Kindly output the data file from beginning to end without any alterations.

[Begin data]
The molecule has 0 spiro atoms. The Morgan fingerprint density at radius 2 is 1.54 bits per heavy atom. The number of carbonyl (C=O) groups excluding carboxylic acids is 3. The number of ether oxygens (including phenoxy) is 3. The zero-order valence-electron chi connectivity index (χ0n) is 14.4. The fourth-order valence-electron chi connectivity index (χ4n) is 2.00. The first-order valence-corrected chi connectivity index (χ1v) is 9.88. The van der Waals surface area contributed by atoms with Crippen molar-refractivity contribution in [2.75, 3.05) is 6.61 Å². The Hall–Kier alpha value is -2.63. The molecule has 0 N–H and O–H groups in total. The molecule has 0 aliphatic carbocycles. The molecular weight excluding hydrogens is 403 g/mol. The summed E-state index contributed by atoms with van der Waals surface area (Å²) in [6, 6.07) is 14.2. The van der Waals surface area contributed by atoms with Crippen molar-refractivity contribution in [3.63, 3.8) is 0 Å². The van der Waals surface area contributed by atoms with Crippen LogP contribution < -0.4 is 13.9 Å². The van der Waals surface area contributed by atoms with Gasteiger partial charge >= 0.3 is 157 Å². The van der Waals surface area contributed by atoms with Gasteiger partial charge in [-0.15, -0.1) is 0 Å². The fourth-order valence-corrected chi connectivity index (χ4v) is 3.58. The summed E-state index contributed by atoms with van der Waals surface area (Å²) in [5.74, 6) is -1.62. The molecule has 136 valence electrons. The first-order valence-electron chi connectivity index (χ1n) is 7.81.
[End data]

The molecule has 0 spiro atoms. The Morgan fingerprint density at radius 2 is 1.54 bits per heavy atom. The number of carbonyl (C=O) groups excluding carboxylic acids is 3. The number of ether oxygens (including phenoxy) is 3. The zero-order valence-electron chi connectivity index (χ0n) is 14.4. The fourth-order valence-electron chi connectivity index (χ4n) is 2.00. The first-order valence-corrected chi connectivity index (χ1v) is 9.88. The van der Waals surface area contributed by atoms with Crippen molar-refractivity contribution in [2.75, 3.05) is 6.61 Å². The Hall–Kier alpha value is -2.63. The molecule has 0 N–H and O–H groups in total. The molecule has 0 aliphatic carbocycles. The molecular weight excluding hydrogens is 403 g/mol. The summed E-state index contributed by atoms with van der Waals surface area (Å²) in [6, 6.07) is 14.2. The van der Waals surface area contributed by atoms with Crippen molar-refractivity contribution in [3.63, 3.8) is 0 Å². The van der Waals surface area contributed by atoms with Crippen LogP contribution < -0.4 is 13.9 Å². The van der Waals surface area contributed by atoms with Gasteiger partial charge >= 0.3 is 157 Å². The van der Waals surface area contributed by atoms with Gasteiger partial charge in [-0.15, -0.1) is 0 Å². The fourth-order valence-corrected chi connectivity index (χ4v) is 3.58. The summed E-state index contributed by atoms with van der Waals surface area (Å²) in [5.74, 6) is -1.62. The molecule has 136 valence electrons. The first-order valence-electron chi connectivity index (χ1n) is 7.81.